Even to suggest South Africa might consider not going out to win a World Cup match, in order to manipulate who their quarter-final opponents are, is "preposterous", the Springboks' assistant coach, Gary Gold, said yesterday.
Conspiracy theories have abounded since Ireland's shock win over Australia last weekend, which resulted in the likely prospect of all three Tri-Nations teams being in the same side of the draw for the knockout phase.
The world champion Springboks are likely to top Pool D and will almost certainly face the Wallabies in the last eight but Gold said there were no circumstances in which they might go out to do anything less than win and try to alter their opponents.
"It would be preposterous to even to suggest otherwise, every World Cup winner in the past has won every game they have participated in the competition," he told reporters. "That's a key significant factor to winning. We realise that, that's why the Springboks over the last number of World Cups have an 88 per cent win record.
"Under no circumstances would it even be considered that anything else but winning right to the end is what's going to be required."
After a poor Tri-Nations campaign and a narrow win over Wales in their World Cup opener, South Africa hit their stride against Fiji with a 49-3victory in their second outing, producing a near-perfect performance.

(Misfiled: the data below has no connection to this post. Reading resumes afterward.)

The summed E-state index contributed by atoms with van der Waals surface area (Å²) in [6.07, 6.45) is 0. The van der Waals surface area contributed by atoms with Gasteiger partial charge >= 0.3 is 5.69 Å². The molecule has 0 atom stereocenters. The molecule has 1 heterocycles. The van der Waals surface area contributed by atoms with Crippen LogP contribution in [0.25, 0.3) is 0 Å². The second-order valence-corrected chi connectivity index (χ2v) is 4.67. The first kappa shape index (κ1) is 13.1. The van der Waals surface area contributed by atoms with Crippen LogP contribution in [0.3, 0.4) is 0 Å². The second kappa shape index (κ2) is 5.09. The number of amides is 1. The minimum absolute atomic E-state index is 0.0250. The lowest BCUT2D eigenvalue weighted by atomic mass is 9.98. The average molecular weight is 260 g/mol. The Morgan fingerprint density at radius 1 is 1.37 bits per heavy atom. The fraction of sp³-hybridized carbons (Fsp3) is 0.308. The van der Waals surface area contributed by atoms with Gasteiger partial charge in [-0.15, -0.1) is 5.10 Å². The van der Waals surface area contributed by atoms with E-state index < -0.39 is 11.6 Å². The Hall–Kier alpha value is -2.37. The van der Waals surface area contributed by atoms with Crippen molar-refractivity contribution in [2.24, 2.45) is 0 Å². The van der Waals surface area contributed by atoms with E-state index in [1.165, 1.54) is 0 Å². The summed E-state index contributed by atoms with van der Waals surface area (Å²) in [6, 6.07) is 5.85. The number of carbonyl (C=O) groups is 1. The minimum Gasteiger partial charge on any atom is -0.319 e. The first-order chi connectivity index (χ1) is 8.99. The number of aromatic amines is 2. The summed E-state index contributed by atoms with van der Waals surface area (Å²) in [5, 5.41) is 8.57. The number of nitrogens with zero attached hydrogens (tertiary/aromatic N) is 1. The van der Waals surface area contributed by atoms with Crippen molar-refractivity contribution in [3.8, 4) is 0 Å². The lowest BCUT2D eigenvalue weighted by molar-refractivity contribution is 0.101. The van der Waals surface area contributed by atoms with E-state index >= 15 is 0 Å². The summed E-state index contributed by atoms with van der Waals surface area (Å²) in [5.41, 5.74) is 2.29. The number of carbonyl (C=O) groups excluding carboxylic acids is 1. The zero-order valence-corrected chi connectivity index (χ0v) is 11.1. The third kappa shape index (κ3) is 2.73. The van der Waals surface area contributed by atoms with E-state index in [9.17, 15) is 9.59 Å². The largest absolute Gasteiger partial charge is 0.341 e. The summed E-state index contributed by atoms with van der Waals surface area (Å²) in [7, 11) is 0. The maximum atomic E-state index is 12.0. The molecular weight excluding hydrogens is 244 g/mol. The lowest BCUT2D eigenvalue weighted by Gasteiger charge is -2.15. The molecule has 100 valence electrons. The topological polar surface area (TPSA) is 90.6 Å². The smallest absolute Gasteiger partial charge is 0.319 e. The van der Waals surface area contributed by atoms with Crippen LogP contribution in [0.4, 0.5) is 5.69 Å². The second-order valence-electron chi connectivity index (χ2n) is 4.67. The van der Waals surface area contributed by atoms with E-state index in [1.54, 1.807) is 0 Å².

Despite that, and the 105-13 victory over Namibia in their only previous meeting, Gold said that there was absolutely no complacency about facing their southern African neighbours in their third pool match in Albany today.
"We can't afford to take this game lightly, and I mean that in all sincerity," he added. "A lot of these guys know our guys, they know us more intimately than a lot of other people that we get to play in world rugby. Many of them play in South Africa, play club rugby in South Africa, some of them play provincial rugby in South Africa.
"These guys have got a point to prove, many of the Namibian guys are friends with our guys and pride's at stake. Rugby's in their blood as much as it is in our blood and they're going to come out and try to prove a point.
"You see it when teams get labelled as so-called 'minnows', for Namibia this could be their potential final. We realise that and we respect them for that."Reuse content